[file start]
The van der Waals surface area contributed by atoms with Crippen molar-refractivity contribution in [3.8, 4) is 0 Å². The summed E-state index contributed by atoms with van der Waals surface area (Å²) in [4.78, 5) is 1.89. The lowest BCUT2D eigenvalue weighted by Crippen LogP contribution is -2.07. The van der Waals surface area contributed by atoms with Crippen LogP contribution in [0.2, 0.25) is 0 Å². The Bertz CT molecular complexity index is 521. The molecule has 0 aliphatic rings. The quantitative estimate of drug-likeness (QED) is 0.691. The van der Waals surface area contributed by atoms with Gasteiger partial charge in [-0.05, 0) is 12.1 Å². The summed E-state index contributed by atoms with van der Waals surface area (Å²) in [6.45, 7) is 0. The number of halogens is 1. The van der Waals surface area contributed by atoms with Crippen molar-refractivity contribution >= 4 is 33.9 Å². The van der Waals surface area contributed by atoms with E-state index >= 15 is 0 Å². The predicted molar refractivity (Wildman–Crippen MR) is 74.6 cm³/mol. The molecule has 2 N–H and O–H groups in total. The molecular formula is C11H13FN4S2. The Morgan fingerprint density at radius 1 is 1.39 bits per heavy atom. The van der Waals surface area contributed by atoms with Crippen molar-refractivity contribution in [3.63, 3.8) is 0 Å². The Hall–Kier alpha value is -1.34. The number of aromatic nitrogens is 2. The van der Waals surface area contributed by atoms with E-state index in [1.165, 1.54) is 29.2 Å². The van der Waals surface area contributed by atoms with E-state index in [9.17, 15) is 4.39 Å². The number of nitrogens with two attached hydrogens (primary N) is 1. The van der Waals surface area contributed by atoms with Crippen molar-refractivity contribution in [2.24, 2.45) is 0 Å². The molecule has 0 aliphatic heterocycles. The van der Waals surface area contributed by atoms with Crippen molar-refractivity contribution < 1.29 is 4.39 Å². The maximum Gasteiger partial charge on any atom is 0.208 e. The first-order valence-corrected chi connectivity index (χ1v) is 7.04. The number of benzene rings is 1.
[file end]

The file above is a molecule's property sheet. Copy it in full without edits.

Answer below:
The van der Waals surface area contributed by atoms with Crippen molar-refractivity contribution in [3.8, 4) is 0 Å². The summed E-state index contributed by atoms with van der Waals surface area (Å²) in [4.78, 5) is 1.89. The lowest BCUT2D eigenvalue weighted by Crippen LogP contribution is -2.07. The van der Waals surface area contributed by atoms with Crippen LogP contribution in [0.2, 0.25) is 0 Å². The Bertz CT molecular complexity index is 521. The molecule has 0 aliphatic rings. The quantitative estimate of drug-likeness (QED) is 0.691. The van der Waals surface area contributed by atoms with Gasteiger partial charge in [-0.05, 0) is 12.1 Å². The summed E-state index contributed by atoms with van der Waals surface area (Å²) in [6.45, 7) is 0. The number of halogens is 1. The van der Waals surface area contributed by atoms with Crippen molar-refractivity contribution >= 4 is 33.9 Å². The van der Waals surface area contributed by atoms with E-state index >= 15 is 0 Å². The predicted molar refractivity (Wildman–Crippen MR) is 74.6 cm³/mol. The molecule has 2 N–H and O–H groups in total. The molecular formula is C11H13FN4S2. The Morgan fingerprint density at radius 1 is 1.39 bits per heavy atom. The van der Waals surface area contributed by atoms with Crippen molar-refractivity contribution in [3.63, 3.8) is 0 Å². The Hall–Kier alpha value is -1.34. The number of aromatic nitrogens is 2. The van der Waals surface area contributed by atoms with E-state index in [1.165, 1.54) is 29.2 Å². The van der Waals surface area contributed by atoms with E-state index in [9.17, 15) is 4.39 Å². The number of nitrogens with two attached hydrogens (primary N) is 1. The van der Waals surface area contributed by atoms with Crippen molar-refractivity contribution in [2.24, 2.45) is 0 Å². The molecule has 0 aliphatic heterocycles. The van der Waals surface area contributed by atoms with Crippen molar-refractivity contribution < 1.29 is 4.39 Å². The maximum Gasteiger partial charge on any atom is 0.208 e. The first-order valence-corrected chi connectivity index (χ1v) is 7.04. The number of benzene rings is 1.